Book Image

Java 9 Programming Blueprints

By : Jason Lee
Book Image

Java 9 Programming Blueprints

By: Jason Lee

Overview of this book

Java is a powerful language that has applications in a wide variety of fields. From playing games on your computer to performing banking transactions, Java is at the heart of everything. The book starts by unveiling the new features of Java 9 and quickly walks you through the building blocks that form the basis of writing applications. There are 10 comprehensive projects in the book that will showcase the various features of Java 9. You will learn to build an email filter that separates spam messages from all your inboxes, a social media aggregator app that will help you efficiently track various feeds, and a microservice for a client/server note application, to name a few. The book covers various libraries and frameworks in these projects, and also introduces a few more frameworks that complement and extend the Java SDK. Through the course of building applications, this book will not only help you get to grips with the various features of Java 9, but will also teach you how to design and prototype professional-grade applications with performance and security considerations.
Table of Contents (19 chapters)
Title Page
About the Author
About the Reviewer
Customer Feedback
Taking Notes with Monumentum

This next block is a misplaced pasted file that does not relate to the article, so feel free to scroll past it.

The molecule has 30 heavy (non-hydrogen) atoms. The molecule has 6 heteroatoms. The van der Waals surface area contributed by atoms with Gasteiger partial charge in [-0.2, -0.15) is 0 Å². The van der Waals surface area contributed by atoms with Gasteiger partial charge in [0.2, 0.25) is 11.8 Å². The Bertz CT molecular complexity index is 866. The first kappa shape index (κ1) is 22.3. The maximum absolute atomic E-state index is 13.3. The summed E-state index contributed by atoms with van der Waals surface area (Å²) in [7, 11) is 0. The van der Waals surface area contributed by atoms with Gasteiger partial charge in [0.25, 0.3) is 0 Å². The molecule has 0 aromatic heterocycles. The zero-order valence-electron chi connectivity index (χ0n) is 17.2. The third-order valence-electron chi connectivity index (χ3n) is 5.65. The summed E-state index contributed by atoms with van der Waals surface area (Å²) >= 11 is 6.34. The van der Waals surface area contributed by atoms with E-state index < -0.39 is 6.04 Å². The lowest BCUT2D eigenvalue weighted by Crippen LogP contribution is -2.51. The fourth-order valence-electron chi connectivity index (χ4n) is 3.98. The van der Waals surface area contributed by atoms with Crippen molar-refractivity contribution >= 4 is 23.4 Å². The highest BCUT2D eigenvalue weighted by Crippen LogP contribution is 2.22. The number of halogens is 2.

Server-sent events

SSE, or server-sent events, is a means by which we can stream data from the server to the client. Typically, a REST request is very short-lived--make a connection, send the request, get a response, close the connection. Sometimes, though, the REST server may not have all of the data that the client wants at the time of the request (for example, reading data from another data source such as a log file or network socket). So, it would be nice to be able to push that data to the client as it becomes available. That's exactly what SSE allows us to do. We'll look into that in more detail later.

Finally, we start the server instance with a call to JettyHttpContainerFactory.createServer(). Since we need to be able to stop the server later, we capture the server instance, and store it in an instance variable. We call startServer() from onStartCommand() as follows:

    private static final Object lock = new Object(); 
    public int onStartCommand(Intent intent, int flags, int startId...